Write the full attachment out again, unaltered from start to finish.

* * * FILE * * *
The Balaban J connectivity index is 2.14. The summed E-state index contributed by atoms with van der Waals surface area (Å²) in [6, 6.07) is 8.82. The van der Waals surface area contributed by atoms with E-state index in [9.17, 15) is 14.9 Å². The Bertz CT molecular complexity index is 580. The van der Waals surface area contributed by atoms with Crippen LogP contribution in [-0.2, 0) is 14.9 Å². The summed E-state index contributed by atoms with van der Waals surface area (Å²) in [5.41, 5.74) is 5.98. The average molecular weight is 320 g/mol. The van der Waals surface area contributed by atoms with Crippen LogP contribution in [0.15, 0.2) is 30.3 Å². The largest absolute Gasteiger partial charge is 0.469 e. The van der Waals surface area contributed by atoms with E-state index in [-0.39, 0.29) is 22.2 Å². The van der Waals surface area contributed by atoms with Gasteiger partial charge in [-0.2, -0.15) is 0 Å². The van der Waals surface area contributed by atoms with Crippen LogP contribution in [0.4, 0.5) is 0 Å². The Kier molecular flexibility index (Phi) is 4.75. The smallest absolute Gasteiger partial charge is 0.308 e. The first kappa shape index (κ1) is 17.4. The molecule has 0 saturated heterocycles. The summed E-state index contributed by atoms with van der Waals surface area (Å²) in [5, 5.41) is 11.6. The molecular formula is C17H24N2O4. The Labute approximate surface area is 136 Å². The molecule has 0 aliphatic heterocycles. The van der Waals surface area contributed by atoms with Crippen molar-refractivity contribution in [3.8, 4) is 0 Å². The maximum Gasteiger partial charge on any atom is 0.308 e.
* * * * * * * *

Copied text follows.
The Balaban J connectivity index is 2.14. The summed E-state index contributed by atoms with van der Waals surface area (Å²) in [6, 6.07) is 8.82. The van der Waals surface area contributed by atoms with E-state index in [9.17, 15) is 14.9 Å². The Bertz CT molecular complexity index is 580. The van der Waals surface area contributed by atoms with Crippen LogP contribution in [-0.2, 0) is 14.9 Å². The summed E-state index contributed by atoms with van der Waals surface area (Å²) in [5.41, 5.74) is 5.98. The average molecular weight is 320 g/mol. The van der Waals surface area contributed by atoms with Crippen LogP contribution in [0.15, 0.2) is 30.3 Å². The largest absolute Gasteiger partial charge is 0.469 e. The van der Waals surface area contributed by atoms with E-state index in [-0.39, 0.29) is 22.2 Å². The van der Waals surface area contributed by atoms with Gasteiger partial charge in [-0.2, -0.15) is 0 Å². The van der Waals surface area contributed by atoms with Crippen LogP contribution in [0.4, 0.5) is 0 Å². The Kier molecular flexibility index (Phi) is 4.75. The smallest absolute Gasteiger partial charge is 0.308 e. The first kappa shape index (κ1) is 17.4. The molecule has 0 saturated heterocycles. The summed E-state index contributed by atoms with van der Waals surface area (Å²) in [5, 5.41) is 11.6. The molecular formula is C17H24N2O4. The Labute approximate surface area is 136 Å². The molecule has 0 aliphatic heterocycles. The van der Waals surface area contributed by atoms with Crippen molar-refractivity contribution in [3.8, 4) is 0 Å². The maximum Gasteiger partial charge on any atom is 0.308 e.